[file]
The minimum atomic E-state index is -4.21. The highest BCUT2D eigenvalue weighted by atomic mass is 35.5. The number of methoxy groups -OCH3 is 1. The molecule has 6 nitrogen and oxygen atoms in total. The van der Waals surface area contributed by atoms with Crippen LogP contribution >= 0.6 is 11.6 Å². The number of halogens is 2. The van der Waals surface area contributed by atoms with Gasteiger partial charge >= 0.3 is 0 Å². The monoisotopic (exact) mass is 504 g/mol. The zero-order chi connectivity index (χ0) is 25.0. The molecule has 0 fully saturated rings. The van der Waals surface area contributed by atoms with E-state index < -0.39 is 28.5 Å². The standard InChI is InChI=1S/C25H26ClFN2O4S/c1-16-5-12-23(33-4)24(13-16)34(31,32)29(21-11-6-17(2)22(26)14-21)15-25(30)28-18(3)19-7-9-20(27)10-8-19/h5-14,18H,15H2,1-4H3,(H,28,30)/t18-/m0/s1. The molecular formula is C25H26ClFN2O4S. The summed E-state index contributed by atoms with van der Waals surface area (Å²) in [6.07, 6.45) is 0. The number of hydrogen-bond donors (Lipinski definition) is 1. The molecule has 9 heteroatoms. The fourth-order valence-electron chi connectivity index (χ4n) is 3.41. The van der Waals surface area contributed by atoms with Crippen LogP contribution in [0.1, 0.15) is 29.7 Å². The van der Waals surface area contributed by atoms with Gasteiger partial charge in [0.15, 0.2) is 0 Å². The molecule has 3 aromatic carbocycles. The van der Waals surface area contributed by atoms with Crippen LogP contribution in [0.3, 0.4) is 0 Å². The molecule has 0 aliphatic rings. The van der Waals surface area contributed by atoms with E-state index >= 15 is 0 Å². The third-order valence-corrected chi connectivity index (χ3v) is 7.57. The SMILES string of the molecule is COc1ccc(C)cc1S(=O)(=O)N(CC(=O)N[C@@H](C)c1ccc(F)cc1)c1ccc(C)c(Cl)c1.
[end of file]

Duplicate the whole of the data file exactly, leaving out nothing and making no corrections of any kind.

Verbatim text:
The minimum atomic E-state index is -4.21. The highest BCUT2D eigenvalue weighted by atomic mass is 35.5. The number of methoxy groups -OCH3 is 1. The molecule has 6 nitrogen and oxygen atoms in total. The van der Waals surface area contributed by atoms with Crippen LogP contribution >= 0.6 is 11.6 Å². The number of halogens is 2. The van der Waals surface area contributed by atoms with Gasteiger partial charge >= 0.3 is 0 Å². The monoisotopic (exact) mass is 504 g/mol. The zero-order chi connectivity index (χ0) is 25.0. The molecule has 0 fully saturated rings. The van der Waals surface area contributed by atoms with E-state index < -0.39 is 28.5 Å². The standard InChI is InChI=1S/C25H26ClFN2O4S/c1-16-5-12-23(33-4)24(13-16)34(31,32)29(21-11-6-17(2)22(26)14-21)15-25(30)28-18(3)19-7-9-20(27)10-8-19/h5-14,18H,15H2,1-4H3,(H,28,30)/t18-/m0/s1. The molecular formula is C25H26ClFN2O4S. The summed E-state index contributed by atoms with van der Waals surface area (Å²) in [6.07, 6.45) is 0. The number of hydrogen-bond donors (Lipinski definition) is 1. The molecule has 9 heteroatoms. The fourth-order valence-electron chi connectivity index (χ4n) is 3.41. The van der Waals surface area contributed by atoms with Crippen LogP contribution in [0.1, 0.15) is 29.7 Å². The van der Waals surface area contributed by atoms with Gasteiger partial charge in [0.15, 0.2) is 0 Å². The molecule has 3 aromatic carbocycles. The van der Waals surface area contributed by atoms with Crippen LogP contribution in [0.3, 0.4) is 0 Å². The molecule has 0 aliphatic rings. The van der Waals surface area contributed by atoms with E-state index >= 15 is 0 Å². The third-order valence-corrected chi connectivity index (χ3v) is 7.57. The SMILES string of the molecule is COc1ccc(C)cc1S(=O)(=O)N(CC(=O)N[C@@H](C)c1ccc(F)cc1)c1ccc(C)c(Cl)c1.